To the Editor: Dermoscopy is a noninvasive and widely used tool to diagnose skin lesions. It enables the observation of morphological patterns that are not otherwise visible to the naked eyes. Given the wide variety of clinical features and uncommon clinical manifestations of dermatoses, sometimes incorrect diagnoses and subsequent improper treatments may be applied to patients erroneously. In such equivocal cases, dermoscopy can be an important tool for correctly diagnosing ailments. In this paper, we reported a case of discoid lupus erythematosus in a male patient. The discoid lupus erythematosus had atypical presentations, which was observed by dermoscopy and later confirmed by histopathological examination.
In the Department of Dermatovenereology, West China Hospital, a 38-year-old man was found to have rapidly progressing pimples, similar to epifolliculitis, which were located on the left forehead and caused minor pain for 2 months [Figure 1a]. The patient had been diagnosed as epifolliculitis and was treated with mupirocin cream before he came to our clinic. Unfortunately, the condition got worse with this treatment plan. A physical examination revealed that the patient's skin had a distribution of dark red papule clusters, part of the surface was covered with a brown callus shell, and these lesions were limited to the left prefrontal area. The results of blood routine test and serum immunology test were normal, and the important examination related to this case including circulating immune complex, complement C3 and C4, antinuclear antibodies, double-stranded DNA antibody, SSA/Ro antibody, and SSB/La antibody showed no any significant finding. Dermoscopic evaluation of the lesions showed that a background erythema was interrupted by a prominent keratinization around the hair follicles and follicular keratotic plugging [Figure 1b]. As we used the dermoscopy-guided biopsy method described by Dr. Miteva and Tosti, the histopathological evaluation of the lesions revealed dilated follicular openings filled with cornified material, follicular plugging, a necrosed part of the stratum basale, and inflammatory cell infiltration of the perifollicular and mid-dermal layers, which indicated the diagnosis of discoid lupus erythematosus [Figure 1c]. The man was cured after receiving more than 4 months of systemic treatment with hydroxychloroquine 200 mg/d, compound glycyrrhizin tablets three times a day, and topical treatment with 0.1% tacrolimus cream once a day [Figure 1d and 1e].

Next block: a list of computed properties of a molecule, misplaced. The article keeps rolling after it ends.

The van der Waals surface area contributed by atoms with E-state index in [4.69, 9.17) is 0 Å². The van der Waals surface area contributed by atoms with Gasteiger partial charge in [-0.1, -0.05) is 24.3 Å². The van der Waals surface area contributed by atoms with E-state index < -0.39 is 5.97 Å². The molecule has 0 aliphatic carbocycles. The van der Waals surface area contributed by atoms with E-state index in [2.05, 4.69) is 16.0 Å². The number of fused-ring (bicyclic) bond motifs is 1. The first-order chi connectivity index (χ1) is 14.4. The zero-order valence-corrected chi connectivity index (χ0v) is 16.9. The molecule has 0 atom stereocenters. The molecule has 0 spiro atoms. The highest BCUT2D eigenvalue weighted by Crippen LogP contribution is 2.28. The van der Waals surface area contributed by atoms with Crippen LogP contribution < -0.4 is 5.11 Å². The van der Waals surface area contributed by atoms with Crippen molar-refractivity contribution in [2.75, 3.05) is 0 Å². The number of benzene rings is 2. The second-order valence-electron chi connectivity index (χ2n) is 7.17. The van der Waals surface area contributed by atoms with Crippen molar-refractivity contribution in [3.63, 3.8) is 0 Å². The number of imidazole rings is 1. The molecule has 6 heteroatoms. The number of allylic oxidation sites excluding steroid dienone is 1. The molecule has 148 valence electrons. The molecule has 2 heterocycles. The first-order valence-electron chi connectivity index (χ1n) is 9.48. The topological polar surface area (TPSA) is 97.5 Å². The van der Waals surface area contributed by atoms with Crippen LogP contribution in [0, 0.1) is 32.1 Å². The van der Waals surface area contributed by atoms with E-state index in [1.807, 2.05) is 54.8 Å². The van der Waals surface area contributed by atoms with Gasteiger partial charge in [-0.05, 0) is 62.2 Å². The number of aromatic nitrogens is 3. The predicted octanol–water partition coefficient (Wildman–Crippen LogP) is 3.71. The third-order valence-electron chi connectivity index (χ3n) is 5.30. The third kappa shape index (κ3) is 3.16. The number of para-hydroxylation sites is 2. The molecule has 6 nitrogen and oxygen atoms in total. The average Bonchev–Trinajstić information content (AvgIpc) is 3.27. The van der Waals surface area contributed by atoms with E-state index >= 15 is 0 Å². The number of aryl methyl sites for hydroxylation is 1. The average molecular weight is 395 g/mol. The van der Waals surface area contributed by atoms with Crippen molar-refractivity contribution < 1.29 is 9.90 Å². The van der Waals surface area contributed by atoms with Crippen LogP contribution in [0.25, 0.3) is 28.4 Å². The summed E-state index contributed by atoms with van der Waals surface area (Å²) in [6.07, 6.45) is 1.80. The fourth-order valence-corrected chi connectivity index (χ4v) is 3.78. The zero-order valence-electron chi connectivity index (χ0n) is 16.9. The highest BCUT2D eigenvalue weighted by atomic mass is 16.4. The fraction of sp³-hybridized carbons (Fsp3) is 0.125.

Physical examination and clinical features often allow an accurate diagnosis, but uncommon clinical manifestations may sometimes cause incorrect diagnosis and uncertain treatment. Here, we described a case of discoid lupus erythematosus with atypical presentations that was misdiagnosed as epifolliculitis initially. We observed lesions via dermoscopy that showed keratinization around hair follicles and follicular keratotic plugging. Follicular keratotic plugs are a marker of discoid lupus erythematosus and were originally described as a sign of early and active lesions. The dermoscopic technique allowed the visualization of these indicators for discoid lupus erythematosus. A dermoscopic-guided biopsy from the lesions showed keratinization around the hair follicles and follicular keratotic plugging. Through dermoscopy, we examined the dark red background, and our examination revealed that it had a potential association with a heavy dermatitis. Pathological biopsy assessment of the rash area revealed that the perifollicular and mid-dermal layers were infiltrated by the inflammatory cell. This was consistent with the findings observed by dermoscopy. Keratinization around hair follicles and follicular keratotic plugging observed by dermoscopy were validated in the pathological biopsy. Dermoscopy is a widely used noninvasive tool for the diagnosis of skin lesions. Given these results, it appeared although some equivocal cases that cannot be accurately diagnosed by the naked eyes, dermoscopy could help to improve diagnosis accuracy.
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Edited by: Xin Chen